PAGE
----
'Take it to the Box' program launched
A medication disposal program began Wednesday in Hubbard County to collect unused or expired pills.
Called "Take it to the Box," the program aims to get dangerous medications out of home medicine cabinets and possibly out of the wrong users' hands.
The collection point is a locked metal box at the Hubbard County Sheriff's Department at 301 Court Avenue in Park Rapids.
Drugs, both prescription and over the counter medications, are one of the most sought-after items targeted in break-ins, said program instigator Sara Bowles.
The county's chemical dependency coordinator enlisted pharmacists, law enforcement personnel, medical professionals and solid waste supervisor Vern Massie in the effort to keep the pills out of the waste stream where they can cause environmental harm to soil and groundwater and physical harm to the humans who may misuse or abuse medications that belong to others.
Abuse of prescription medications is a trend growing alarmingly, Bowles said, when youths have access to a parent or grandparent's medicine cabinet. Pills such as oxycodone are sold on the street for prices as high as $20 apiece.
"They're everywhere," Massie said. The transfer stations see the pills in garbage, in recycling canisters and just dropped off for disposal.
As an example Massie brought a box full of medications one family had cleared out of the house for disposal Wednesday.
"Man that's some expensive medications," Bowles said, taking a quick inventory of the contents. "It's sad that people could use this medication."
But she added that there is "some pretty potentially dangerous stuff" in the box. Under current Minnesota law, unused medications cannot be donated to those in need.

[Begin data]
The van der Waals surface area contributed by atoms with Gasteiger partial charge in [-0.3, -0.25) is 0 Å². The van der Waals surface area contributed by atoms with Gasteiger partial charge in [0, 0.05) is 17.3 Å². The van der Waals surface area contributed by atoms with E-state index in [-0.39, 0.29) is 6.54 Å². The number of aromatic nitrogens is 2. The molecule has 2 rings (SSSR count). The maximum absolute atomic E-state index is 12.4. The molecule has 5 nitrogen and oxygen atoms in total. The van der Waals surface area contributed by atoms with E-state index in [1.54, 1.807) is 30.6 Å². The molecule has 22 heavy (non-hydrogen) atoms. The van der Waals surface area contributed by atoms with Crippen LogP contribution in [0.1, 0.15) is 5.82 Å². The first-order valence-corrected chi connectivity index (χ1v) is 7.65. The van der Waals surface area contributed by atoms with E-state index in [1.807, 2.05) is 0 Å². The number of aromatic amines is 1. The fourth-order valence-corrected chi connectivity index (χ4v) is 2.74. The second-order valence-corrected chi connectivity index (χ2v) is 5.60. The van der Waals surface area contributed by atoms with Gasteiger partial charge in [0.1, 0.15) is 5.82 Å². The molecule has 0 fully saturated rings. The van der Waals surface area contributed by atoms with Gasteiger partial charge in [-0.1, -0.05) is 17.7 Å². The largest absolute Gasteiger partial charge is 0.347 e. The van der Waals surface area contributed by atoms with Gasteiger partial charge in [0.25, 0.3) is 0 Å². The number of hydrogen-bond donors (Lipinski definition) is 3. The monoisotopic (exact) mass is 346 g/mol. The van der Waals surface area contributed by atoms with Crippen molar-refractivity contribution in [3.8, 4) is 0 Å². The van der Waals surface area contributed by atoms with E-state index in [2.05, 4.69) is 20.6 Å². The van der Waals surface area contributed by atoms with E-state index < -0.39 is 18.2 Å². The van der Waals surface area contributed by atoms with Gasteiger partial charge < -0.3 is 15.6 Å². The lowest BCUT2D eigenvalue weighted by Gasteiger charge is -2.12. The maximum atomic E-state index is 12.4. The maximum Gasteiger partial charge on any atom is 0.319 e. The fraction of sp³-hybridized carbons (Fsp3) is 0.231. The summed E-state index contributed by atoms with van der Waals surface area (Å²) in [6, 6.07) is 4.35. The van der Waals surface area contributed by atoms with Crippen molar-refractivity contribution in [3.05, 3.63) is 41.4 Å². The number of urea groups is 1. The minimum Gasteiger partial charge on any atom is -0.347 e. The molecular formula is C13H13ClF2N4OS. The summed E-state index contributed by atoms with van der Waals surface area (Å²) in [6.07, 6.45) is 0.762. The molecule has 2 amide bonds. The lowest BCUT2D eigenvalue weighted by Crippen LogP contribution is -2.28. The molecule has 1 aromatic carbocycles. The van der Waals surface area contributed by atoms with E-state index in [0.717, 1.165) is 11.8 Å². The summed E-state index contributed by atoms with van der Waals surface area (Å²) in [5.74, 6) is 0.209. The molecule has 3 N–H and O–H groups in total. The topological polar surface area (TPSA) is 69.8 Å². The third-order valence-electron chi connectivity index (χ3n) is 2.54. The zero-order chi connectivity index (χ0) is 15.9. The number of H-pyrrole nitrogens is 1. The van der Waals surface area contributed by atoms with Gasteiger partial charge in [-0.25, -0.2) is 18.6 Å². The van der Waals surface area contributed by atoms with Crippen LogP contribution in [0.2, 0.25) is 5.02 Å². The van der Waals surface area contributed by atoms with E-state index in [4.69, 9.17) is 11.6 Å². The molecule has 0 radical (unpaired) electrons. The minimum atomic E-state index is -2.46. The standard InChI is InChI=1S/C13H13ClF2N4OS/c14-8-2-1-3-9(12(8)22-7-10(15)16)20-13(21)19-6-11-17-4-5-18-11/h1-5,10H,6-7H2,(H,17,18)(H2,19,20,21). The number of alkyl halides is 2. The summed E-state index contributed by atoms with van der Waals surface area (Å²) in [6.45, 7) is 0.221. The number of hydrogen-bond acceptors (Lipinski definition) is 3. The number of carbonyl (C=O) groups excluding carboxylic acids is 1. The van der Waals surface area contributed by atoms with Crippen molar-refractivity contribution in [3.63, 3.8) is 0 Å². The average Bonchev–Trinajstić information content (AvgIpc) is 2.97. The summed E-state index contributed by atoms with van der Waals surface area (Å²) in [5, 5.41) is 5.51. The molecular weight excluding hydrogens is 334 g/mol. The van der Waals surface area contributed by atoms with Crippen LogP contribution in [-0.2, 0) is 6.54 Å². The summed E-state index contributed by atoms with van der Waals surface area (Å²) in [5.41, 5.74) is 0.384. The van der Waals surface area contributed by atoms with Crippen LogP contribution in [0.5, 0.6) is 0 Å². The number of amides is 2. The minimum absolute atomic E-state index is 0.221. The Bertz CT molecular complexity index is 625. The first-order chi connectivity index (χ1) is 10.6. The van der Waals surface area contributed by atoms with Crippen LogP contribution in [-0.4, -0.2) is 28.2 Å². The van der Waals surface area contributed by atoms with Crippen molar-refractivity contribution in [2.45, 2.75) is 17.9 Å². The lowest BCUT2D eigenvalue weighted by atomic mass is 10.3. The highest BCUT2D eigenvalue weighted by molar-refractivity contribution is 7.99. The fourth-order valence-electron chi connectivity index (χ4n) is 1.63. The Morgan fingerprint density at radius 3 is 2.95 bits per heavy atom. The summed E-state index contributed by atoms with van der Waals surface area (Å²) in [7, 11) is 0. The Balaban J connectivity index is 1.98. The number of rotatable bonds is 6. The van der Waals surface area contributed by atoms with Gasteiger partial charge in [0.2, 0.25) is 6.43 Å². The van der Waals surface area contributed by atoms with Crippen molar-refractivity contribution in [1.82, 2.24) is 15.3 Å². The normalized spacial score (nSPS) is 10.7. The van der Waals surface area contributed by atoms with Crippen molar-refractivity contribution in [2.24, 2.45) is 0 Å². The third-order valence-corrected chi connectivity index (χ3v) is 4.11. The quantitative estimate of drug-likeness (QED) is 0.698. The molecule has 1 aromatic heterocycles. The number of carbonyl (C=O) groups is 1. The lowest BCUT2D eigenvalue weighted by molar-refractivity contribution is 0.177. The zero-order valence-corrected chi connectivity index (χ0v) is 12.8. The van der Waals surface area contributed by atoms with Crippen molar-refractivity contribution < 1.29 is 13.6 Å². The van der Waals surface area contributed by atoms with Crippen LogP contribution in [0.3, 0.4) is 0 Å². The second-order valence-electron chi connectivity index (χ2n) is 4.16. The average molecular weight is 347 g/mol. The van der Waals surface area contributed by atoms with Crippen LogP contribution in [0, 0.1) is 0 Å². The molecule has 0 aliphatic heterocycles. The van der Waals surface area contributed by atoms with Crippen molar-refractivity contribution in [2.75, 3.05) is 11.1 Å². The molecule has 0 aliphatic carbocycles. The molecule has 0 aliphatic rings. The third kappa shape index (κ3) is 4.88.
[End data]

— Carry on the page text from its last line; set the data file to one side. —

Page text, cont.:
Pharmacist Jackie Rehm said prescriptions would now come with a small yellow attachment advising people of the program.
"We hope pharmacists will staple these to each prescription bag," she said, inspecting one of the small tablets that will be distributed to all pharmacies.
Signs and handouts about the program will be disseminated throughout the county, at the clinic, hospital, pharmacies and the transfer stations.
Hospice nurses will be advised and enlisted to assist the collections.
Eventually Bowles hopes to organize pickup days in the smaller towns that aren't close to Park Rapids for the convenience of the residents in outlying areas.
It is a program mired in red tape and strict procedures.
Bowles said the Sheriff's Department had to obtain a hazardous waste license just to handle the drugs.
Law enforcement will periodically empty the drop box, inventory the contents and store them in the sheriff's evidence room.
When a carload has been amassed, a deputy will ferry the inventoried contents to an incinerator in Fosston and attest to their destruction.
The program will be monitored by the Pollution Control Agency, so strict records must be kept, Bowles said.
Program coordinators are trying to stress the importance of proper disposal.
"If it goes into a garbage bag we don't see it," Massie said.
But those bagged up pills could eventually be problematic.
"Environmentally we want to control what goes into our groundwater," Rehm said.
Depending on the medications, some can become more diluted with age. Others, however, have a tendency to become more concentrated. Either could be dangerous, Bowles said.
Bowles said the program will eventually be turned over to the Hubbard County Sheriff's department to oversee.
She praised outgoing sheriff Frank Homer and chief deputy Jerry Tatro for their support in making the program a success.
A Park Rapids business called Leading Edge, crafted the receptacle using measurements supplied by Massie and donated it to the program.
Local printers have donated time and costs to print the information sheets and labels that will be attached to prescriptions.
And, in an amnesty type of program, illegal drugs such as marijuana or cocaine can be bagged and dropped off.
No questions asked.